It is commonly known as ‘ekinzaali’ and it is used as the main base for spices in foods and sauces. It is sold in St. Balikudembe market by many traders. However, not many farmers in Uganda grow it.
“Much of the turmeric consumed here is imported from India,” Sam Babumba, a dealer in the spice says. A kilogramme of processed turmeric goes for between sh4,000 and 6,000.
Twaha Kakooza, a farmer who grows turmeric in Kayunga district, says since it is a tropical crop, turmeric can be grown in Uganda. Botanically called curcuma Longa, turmeric looks like ginger on the outside, but is orange or yellowish inside.
“Although many Ugandans do not give this plant much attention, it is a tropical perennial plant that can grow in Uganda,” he says. Kakooza calls it the ‘golden spice of life’. It is one of the essential spices used in cooking all over the world.
Why production is still low
Turmeric can be grown in many areas that grow ginger in Uganda. Kakooza says lack of awareness on the uses of turmeric is among the reasons why most Ugandans do not go into its production.
He adds: “Producing turmeric is left to few farmers because it takes nine months to mature, yet some farmers prefer crops that take a shorter period.”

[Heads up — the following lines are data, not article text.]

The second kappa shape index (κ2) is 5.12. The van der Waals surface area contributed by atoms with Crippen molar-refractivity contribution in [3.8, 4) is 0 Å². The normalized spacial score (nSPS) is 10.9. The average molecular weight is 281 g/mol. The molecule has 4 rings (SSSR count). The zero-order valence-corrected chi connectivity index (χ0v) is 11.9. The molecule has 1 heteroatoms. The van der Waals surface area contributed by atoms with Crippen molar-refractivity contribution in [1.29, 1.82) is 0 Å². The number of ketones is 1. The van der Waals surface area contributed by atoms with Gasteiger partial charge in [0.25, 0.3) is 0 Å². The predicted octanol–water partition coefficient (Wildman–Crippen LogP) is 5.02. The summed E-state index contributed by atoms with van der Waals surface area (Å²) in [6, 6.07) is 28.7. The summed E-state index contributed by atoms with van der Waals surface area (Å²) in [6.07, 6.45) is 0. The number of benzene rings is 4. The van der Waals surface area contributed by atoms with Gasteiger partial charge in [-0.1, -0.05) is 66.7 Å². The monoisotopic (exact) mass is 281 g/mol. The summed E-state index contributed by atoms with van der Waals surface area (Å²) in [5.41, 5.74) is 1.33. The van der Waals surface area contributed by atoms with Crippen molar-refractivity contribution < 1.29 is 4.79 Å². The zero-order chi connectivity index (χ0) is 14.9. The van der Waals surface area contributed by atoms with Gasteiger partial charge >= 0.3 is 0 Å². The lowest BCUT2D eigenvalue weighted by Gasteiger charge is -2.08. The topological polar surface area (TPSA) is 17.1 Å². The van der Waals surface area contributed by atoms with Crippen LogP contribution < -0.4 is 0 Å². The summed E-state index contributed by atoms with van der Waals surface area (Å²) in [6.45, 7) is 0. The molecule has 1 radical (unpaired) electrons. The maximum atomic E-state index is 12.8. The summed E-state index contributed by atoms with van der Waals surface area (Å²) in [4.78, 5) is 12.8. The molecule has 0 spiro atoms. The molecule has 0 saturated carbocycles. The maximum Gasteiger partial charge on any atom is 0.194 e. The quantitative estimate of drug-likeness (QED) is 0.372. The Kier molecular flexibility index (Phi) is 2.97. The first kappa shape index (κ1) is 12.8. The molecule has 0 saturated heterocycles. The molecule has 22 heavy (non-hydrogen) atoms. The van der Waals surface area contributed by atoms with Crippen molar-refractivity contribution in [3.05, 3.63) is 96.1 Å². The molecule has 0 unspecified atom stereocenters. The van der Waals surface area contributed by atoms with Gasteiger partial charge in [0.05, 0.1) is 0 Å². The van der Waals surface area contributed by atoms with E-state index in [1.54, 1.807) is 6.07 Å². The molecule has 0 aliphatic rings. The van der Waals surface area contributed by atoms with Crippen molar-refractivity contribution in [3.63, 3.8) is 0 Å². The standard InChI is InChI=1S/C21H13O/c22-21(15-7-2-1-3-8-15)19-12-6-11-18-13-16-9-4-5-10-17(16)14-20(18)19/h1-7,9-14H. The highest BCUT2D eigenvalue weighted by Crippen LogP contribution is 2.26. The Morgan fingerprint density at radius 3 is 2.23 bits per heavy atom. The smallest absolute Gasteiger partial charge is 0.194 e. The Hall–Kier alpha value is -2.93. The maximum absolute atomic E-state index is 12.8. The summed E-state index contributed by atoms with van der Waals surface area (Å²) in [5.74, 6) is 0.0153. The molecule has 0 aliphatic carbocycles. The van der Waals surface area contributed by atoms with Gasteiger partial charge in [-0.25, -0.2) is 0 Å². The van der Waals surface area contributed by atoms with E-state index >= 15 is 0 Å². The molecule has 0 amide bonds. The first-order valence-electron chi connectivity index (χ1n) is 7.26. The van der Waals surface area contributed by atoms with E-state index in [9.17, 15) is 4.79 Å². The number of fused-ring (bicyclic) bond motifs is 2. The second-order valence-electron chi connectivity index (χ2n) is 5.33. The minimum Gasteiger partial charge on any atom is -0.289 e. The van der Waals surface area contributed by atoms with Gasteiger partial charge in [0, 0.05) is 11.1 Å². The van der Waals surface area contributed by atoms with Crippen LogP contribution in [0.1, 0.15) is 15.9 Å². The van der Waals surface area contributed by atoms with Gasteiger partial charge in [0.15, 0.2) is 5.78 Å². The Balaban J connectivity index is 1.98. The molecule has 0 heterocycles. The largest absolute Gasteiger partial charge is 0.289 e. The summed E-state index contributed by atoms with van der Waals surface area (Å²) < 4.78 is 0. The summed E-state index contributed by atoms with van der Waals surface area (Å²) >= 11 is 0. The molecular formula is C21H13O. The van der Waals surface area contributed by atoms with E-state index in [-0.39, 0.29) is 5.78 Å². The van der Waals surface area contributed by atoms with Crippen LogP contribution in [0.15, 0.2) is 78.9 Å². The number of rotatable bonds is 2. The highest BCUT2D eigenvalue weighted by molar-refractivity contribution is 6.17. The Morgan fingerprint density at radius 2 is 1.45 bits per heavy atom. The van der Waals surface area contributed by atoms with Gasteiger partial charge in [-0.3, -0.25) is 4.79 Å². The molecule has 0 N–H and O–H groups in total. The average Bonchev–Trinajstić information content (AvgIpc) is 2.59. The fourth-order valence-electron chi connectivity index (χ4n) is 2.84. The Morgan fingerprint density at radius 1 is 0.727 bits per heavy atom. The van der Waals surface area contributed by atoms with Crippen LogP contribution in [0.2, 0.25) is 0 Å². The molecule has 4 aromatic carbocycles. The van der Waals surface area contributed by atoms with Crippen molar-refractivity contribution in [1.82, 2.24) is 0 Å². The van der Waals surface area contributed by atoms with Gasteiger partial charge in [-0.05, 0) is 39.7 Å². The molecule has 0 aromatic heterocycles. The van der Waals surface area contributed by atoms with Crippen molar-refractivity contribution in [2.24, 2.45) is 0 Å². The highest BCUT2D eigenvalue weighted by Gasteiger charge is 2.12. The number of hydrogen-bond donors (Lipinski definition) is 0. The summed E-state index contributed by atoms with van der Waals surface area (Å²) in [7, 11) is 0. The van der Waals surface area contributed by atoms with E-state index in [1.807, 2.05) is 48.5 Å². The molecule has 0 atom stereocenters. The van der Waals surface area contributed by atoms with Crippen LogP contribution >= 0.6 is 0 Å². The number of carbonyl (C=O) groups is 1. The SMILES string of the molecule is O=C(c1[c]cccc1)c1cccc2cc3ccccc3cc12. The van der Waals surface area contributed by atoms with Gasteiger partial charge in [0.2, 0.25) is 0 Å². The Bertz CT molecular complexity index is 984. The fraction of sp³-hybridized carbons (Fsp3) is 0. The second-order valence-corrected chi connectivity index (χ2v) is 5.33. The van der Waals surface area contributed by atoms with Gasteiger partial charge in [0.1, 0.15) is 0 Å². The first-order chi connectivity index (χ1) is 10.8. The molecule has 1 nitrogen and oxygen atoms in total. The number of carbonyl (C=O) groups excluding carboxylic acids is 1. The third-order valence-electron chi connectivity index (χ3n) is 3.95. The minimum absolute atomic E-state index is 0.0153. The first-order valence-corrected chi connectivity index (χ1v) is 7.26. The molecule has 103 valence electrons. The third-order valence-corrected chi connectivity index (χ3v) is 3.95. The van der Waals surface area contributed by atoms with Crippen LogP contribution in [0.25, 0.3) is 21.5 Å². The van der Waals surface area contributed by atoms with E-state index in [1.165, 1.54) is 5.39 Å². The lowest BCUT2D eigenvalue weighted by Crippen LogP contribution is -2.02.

How to cultivate it
Turmeric is grown both under rain-fed and irrigated conditions. Like other tuber crops, turmeric requires deep soil tilt and heavy manure for high yields.
According to Kakooza, after selecting suitable cultivation site, beds of convenient length and width are prepared, based on the topography of the land.
He says the soils for this plant should be rich, with plenty of organic matter. Organic matter or fertilisers can be got from rotting matter.
“Though turmeric is suited for a number of soil types, loam and sandy loam soils are preferable. Flat land, with little or no slope is recommended,” Kakooza says.
It can be manually done, using a spade or a hoe. A planting distance of 50cmx30cm is often adopted for turmeric planting.
According to Kakooza, turmeric can also be inter-cropped with other crops, such as, maize, pepper and mung bean.
Aisha Nabbosa, a manager at Shatwa Mixed Farm in Kayunga, says for good crop yield and maximum farmer economic return, it is advisable to mulch the turmeric plot after planting.
Fertilise the plot using a combination of inorganic fertilisers, such as poultry and cow dung.
Turmeric has a vast variety of medicinal uses.
“In traditional medicine, it is used to treat liver ailments, ulcers, parasitic infections, skin problems, bruises, joint pain and inflammation, sprains and strains, among others.”
The turmeric is ready for harvest when the plant dries, approximately seven to 10 months after planting, depending on the soil and growing conditions.
Dig up the entire plant, ensuring that you dig up the entire root. An acre can yield as many as three tonnes.
Facts on global production
Globally, the world production level for turmeric is between 11 and 16 million tonnes annually and out of these production figures, India accounts for over 78% of the annual production of turmeric.
India is followed by China and Myanmar in Asia. Nigeria is the fourth largest producer of turmeric, with about 3% of the global annual production.